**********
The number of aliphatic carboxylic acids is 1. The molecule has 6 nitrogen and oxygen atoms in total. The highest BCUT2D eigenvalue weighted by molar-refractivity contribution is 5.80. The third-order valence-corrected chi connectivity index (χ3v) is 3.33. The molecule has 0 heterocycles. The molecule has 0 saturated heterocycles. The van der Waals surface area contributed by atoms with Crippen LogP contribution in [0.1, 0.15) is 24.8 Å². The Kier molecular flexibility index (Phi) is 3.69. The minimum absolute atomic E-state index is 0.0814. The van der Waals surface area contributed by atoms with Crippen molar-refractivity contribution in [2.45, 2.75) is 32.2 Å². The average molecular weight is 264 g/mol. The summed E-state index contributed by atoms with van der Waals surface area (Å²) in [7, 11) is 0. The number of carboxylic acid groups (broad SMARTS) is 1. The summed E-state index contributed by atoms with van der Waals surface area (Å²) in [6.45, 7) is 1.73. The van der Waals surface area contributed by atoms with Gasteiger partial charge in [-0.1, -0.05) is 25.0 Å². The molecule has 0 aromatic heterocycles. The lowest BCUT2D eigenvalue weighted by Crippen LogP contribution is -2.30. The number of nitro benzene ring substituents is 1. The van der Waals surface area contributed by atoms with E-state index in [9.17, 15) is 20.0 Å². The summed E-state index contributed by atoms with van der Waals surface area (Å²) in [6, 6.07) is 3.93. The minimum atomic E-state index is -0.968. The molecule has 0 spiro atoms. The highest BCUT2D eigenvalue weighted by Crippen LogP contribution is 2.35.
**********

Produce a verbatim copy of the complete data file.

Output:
The number of aliphatic carboxylic acids is 1. The molecule has 6 nitrogen and oxygen atoms in total. The highest BCUT2D eigenvalue weighted by molar-refractivity contribution is 5.80. The third-order valence-corrected chi connectivity index (χ3v) is 3.33. The molecule has 0 heterocycles. The molecule has 0 saturated heterocycles. The van der Waals surface area contributed by atoms with Crippen LogP contribution in [0.1, 0.15) is 24.8 Å². The Kier molecular flexibility index (Phi) is 3.69. The minimum absolute atomic E-state index is 0.0814. The van der Waals surface area contributed by atoms with Crippen molar-refractivity contribution in [2.45, 2.75) is 32.2 Å². The average molecular weight is 264 g/mol. The summed E-state index contributed by atoms with van der Waals surface area (Å²) in [7, 11) is 0. The number of carboxylic acid groups (broad SMARTS) is 1. The summed E-state index contributed by atoms with van der Waals surface area (Å²) in [6.45, 7) is 1.73. The van der Waals surface area contributed by atoms with Gasteiger partial charge in [-0.1, -0.05) is 25.0 Å². The molecule has 0 aromatic heterocycles. The lowest BCUT2D eigenvalue weighted by Crippen LogP contribution is -2.30. The number of nitro benzene ring substituents is 1. The van der Waals surface area contributed by atoms with E-state index in [9.17, 15) is 20.0 Å². The summed E-state index contributed by atoms with van der Waals surface area (Å²) in [6, 6.07) is 3.93. The minimum atomic E-state index is -0.968. The molecule has 0 spiro atoms. The highest BCUT2D eigenvalue weighted by Crippen LogP contribution is 2.35.